"Our Colour Reflection coming to Chester Cathedral feels like, for me, it’s coming home… The exhibition in the Chapter House came about because I loved the space first and foremost – it really lent itself to the scale of the work”
In February 2018 visitors to Chester Cathedral had a unique opportunity to see Liz West’s beautiful “Our Colour Reflection” installed in the Chapter House.
Liz West’s work is powerful and immersive, experimenting with the relationship between light and colour, heightening sensory awareness in the viewer and provoking a deep emotional response.
Following the huge success of the Ark Exhibition of modern sculpture in summer 2017, the Gothic architecture of the cathedral’s Chapter House provided the perfect setting for Our Colour Reflection.
Our Colour Reflection by international Artist Liz West created a conversation between the viewer and the Chapter House using hundreds of mirrors made of coloured acrylic.
Liz West Exhibition Film
Watch the short film for a glimpse behind the scenes of Our Colour Reflection and insights into Liz and her work as an artist.
Our Colour Reflection Art Installation Timelapse
Installing Our Colour Reflection is a carefully choreographed process. Over 700 mirrors in 15 colours and 4 sizes are precisely placed on clear acrylic plinths to gradually fill the space. Chester Cathedral’s medieval Chapter House with its Gothic architecture and soaring stained glass windows is the perfect location for this ambitious and visually dramatic work. Shimmering colours are reflected on the walls and ceiling, changing in intensity with the light. This time lapse, filmed over 3 days, captures both the process and the beauty of Our Colour Reflection.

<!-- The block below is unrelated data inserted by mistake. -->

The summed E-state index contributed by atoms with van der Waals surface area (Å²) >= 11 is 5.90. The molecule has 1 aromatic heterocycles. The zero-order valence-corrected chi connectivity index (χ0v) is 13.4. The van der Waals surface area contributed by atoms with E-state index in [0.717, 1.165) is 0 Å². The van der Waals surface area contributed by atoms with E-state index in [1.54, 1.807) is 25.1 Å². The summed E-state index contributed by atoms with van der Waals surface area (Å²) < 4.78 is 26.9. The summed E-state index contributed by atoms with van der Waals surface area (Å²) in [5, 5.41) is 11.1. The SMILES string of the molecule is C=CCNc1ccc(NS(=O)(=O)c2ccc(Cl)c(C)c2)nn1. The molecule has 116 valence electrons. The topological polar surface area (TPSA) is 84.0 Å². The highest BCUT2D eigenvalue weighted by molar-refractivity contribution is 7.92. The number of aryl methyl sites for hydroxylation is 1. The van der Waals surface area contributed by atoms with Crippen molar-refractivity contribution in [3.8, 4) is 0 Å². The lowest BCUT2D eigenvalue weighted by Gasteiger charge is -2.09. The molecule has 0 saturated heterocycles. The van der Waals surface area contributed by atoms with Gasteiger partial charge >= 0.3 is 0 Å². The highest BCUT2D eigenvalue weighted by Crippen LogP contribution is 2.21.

About Liz West
Liz West creates vivid environments that mix luminous colour and radiant light. Working across a variety of mediums, West aims to provoke a heightened sensory awareness in the viewer through her works.
“The fact that Our Colour Reflection is coming to Chester Cathedral feels like, for me, it’s coming home. I want to see it in a place of worship, where people go and spend time and maybe look at it differently than when it’s in an art gallery context. I also wanted to use natural light, as all my work prior to this had used artificial light, so this is my first work unplugged. I think, from what other people have told me in the past, the more you look at it, the more time you spend with it, the more you see”
Still Photos: Mark Carline
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